Question: In what year did the current Chappaqua Railroad Station open? Who donated the land to allow for its construction at its present location? Bonus question: The road leading to Chappaqua Station is named Woodburn Avenue. Who is it named after?
Answer: 1902; Gabrielle Greeley; Horace Greeley’s Mother, Mary Woodburn.
Learn more by visiting the NCHS’s core exhibition, The Story of New Castle, at the Horace Greeley House, Tues-Wed-Thurs-Sat, from 1 pm – 4 pm. New Castle Trivia, in collaboration with the Town of New Castle eNewsletter.
Question: By the late 1800s, New Castle’s agriculture became less profitable, and more and more local farm owners became inclined to sell and move out. There were also potential buyers—affluent New York City businessmen seeking to acquire country estates. These homeowners, who often located their mansions on high ground with long vistas, were familiarly given this nickname.
Historic Photo: Around 1898, NYC banker George MacKay bought a large farm near the crest of the hill on Whippoorwill Road, where it crosses from New Castle into North Castle. It was the original homestead of the Quinbys, who were among the town’s original Quaker settlers. McKay transformed the farmhouse into a rambling, shingle-style summer home for himself, his wife, and their four sons and two daughters. He also built or adapted many of the other buildings on the property to create After Glow Farm, a complex that was at once a gentleman’s estate and a working farm.
Learn more by visiting the NCHS’s core exhibition, The Story of New Castle, at the Horace Greeley House, Tues-Wed-Thurs-Sat, from 1 pm – 4 pm.
New Castle Trivia, in collaboration with the Town of New Castle eNewsletter.
To Protect, Preserve, and Make Publicly Accessible
Your support of the New Castle Historical Society is crucial for
us to continue our work of preserving New Castle’s history for future
Your membership gift enables us to take on preservation
projects, such as the conservation of a rare American Sampler, created by New
Castle resident Abigail Underhill in 1800.
The above sampler is considered rare due to its excellent
condition and age. The NCHS was able to conserve the sampler through generous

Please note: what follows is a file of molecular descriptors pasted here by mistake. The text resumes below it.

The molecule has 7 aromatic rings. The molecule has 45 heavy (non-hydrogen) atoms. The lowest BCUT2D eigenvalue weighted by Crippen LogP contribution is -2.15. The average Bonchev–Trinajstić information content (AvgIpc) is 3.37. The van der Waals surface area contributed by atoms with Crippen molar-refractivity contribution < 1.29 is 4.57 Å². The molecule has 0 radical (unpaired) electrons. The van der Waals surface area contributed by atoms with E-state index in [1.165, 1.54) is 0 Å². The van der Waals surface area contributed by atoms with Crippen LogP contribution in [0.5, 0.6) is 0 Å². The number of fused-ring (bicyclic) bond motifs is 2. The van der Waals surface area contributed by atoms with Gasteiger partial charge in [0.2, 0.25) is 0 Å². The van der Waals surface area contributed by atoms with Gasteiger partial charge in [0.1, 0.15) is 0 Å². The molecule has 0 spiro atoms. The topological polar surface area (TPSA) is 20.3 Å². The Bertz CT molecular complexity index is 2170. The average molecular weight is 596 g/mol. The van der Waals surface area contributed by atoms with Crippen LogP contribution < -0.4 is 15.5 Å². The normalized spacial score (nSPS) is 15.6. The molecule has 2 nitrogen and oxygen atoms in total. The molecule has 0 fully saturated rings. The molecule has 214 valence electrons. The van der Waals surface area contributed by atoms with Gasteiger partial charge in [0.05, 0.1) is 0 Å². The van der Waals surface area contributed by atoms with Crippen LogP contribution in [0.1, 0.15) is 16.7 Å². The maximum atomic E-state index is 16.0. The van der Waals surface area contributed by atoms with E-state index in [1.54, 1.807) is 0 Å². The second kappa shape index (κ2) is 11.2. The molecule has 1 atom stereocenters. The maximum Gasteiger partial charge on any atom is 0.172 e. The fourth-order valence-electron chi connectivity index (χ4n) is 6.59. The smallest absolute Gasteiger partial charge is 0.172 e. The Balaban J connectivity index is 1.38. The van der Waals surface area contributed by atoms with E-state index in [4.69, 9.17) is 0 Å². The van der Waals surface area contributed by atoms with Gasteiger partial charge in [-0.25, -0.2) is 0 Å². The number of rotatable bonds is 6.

funding from our members and grant funding from the Greater Hudson Heritage
Network Conservation Treatment Program.
The maker, Abigail Underhill, created the sampler while she
attended the Nine Partners Boarding School in 1800. The school, located in
Dutchess County, opened in 1796 to serve Quaker families in the area, and was
New York’s first co-educational boarding and day school. The
Textile Conservation Workshop, located in South Salem, New York, completed the
delicate conservation of this exquisite piece.
In addition to conserving and housing Abigail Underhill’s
sampler, we currently preserve over 3,500 local artifacts and objects related
to New Castle’s history for the public trust. Due to your support, we are able:
to provide environmentally
controlled conditions for these artifacts in our headquarters, the Horace
Greeley House, a preserved local historic landmark,
to work with a trained
archivist to organize, catalog, and assess these objects four times per month,
and to make these
objects available for public research and viewing.
Not only do we utilize these historic artifacts for research,
but we also share them with our visitors by displaying them in rotating
exhibitions and education programs.
Due to your generosity, and funding through several grant
programs, we’ve been fortunate to conserve dozens of books, ledgers, and
paintings over the past decade alone. In addition to the conservation of these
smaller historic objects, the historical society also manages a member-funded
program to preserve and conserve all of New Castle’s local family graveyards.
In the next two years, the historical society plans to conserve
Horace Greeley’s umbrella, several historic letters, and a memorial book
presented to the Greeley Family by the Common Council of the City of New York
upon Horace Greeley’s death in 1872. In addition to these conservation
projects, we plan to begin the process of digitizing our 1,000+ historic
photograph collection—with the ultimate goal of making these available to the
public through an online database.
Your participation in our membership program makes it possible for us to protect, preserve, and make publicly accessible these historic treasures. We are halfway through our Museum Membership Month—having raised $4,800 of our $30,000 goal. This is a great start, but we still have a long way to go! You may join or renew here: https://www.newcastlehs.org/join-support/membership/
We hope you will consider joining or renewing your membership in
the historical society today—as we advance our pursuit of preserving local
historical treasures, large and small.